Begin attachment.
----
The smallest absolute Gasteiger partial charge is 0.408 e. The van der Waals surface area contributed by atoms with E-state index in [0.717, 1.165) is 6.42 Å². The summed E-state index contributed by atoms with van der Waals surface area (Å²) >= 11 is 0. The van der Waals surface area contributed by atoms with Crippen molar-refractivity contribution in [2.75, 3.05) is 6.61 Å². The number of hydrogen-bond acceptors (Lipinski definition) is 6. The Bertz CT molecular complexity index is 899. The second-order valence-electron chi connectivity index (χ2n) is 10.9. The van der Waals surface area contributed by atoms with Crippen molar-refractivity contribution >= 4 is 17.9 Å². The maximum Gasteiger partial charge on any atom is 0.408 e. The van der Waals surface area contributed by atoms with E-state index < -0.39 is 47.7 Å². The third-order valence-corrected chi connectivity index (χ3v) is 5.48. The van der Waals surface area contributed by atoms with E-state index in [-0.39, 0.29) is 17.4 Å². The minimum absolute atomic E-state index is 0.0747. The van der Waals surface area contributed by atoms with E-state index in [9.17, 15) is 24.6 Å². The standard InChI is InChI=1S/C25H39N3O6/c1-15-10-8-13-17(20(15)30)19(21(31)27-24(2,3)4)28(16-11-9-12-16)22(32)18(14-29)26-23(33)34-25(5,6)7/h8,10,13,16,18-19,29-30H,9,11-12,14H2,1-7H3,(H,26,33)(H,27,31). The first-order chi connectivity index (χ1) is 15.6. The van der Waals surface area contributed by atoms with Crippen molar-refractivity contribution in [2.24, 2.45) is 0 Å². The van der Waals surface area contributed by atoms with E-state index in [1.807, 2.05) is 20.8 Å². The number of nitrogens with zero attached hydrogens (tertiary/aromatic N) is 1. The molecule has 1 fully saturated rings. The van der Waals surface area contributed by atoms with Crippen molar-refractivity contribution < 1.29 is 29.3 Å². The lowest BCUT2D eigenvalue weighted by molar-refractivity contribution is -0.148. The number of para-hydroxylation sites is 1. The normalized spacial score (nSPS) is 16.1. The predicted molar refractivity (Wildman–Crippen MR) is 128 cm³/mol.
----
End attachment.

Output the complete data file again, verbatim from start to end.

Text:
The smallest absolute Gasteiger partial charge is 0.408 e. The van der Waals surface area contributed by atoms with E-state index in [0.717, 1.165) is 6.42 Å². The summed E-state index contributed by atoms with van der Waals surface area (Å²) >= 11 is 0. The van der Waals surface area contributed by atoms with Crippen molar-refractivity contribution in [2.75, 3.05) is 6.61 Å². The number of hydrogen-bond acceptors (Lipinski definition) is 6. The Bertz CT molecular complexity index is 899. The second-order valence-electron chi connectivity index (χ2n) is 10.9. The van der Waals surface area contributed by atoms with Crippen molar-refractivity contribution >= 4 is 17.9 Å². The maximum Gasteiger partial charge on any atom is 0.408 e. The van der Waals surface area contributed by atoms with E-state index < -0.39 is 47.7 Å². The third-order valence-corrected chi connectivity index (χ3v) is 5.48. The van der Waals surface area contributed by atoms with E-state index in [-0.39, 0.29) is 17.4 Å². The minimum absolute atomic E-state index is 0.0747. The van der Waals surface area contributed by atoms with E-state index in [9.17, 15) is 24.6 Å². The standard InChI is InChI=1S/C25H39N3O6/c1-15-10-8-13-17(20(15)30)19(21(31)27-24(2,3)4)28(16-11-9-12-16)22(32)18(14-29)26-23(33)34-25(5,6)7/h8,10,13,16,18-19,29-30H,9,11-12,14H2,1-7H3,(H,26,33)(H,27,31). The first-order chi connectivity index (χ1) is 15.6. The van der Waals surface area contributed by atoms with Crippen molar-refractivity contribution in [2.24, 2.45) is 0 Å². The van der Waals surface area contributed by atoms with E-state index in [1.807, 2.05) is 20.8 Å². The number of nitrogens with zero attached hydrogens (tertiary/aromatic N) is 1. The molecule has 1 fully saturated rings. The van der Waals surface area contributed by atoms with Crippen molar-refractivity contribution < 1.29 is 29.3 Å². The lowest BCUT2D eigenvalue weighted by molar-refractivity contribution is -0.148. The number of para-hydroxylation sites is 1. The normalized spacial score (nSPS) is 16.1. The predicted molar refractivity (Wildman–Crippen MR) is 128 cm³/mol.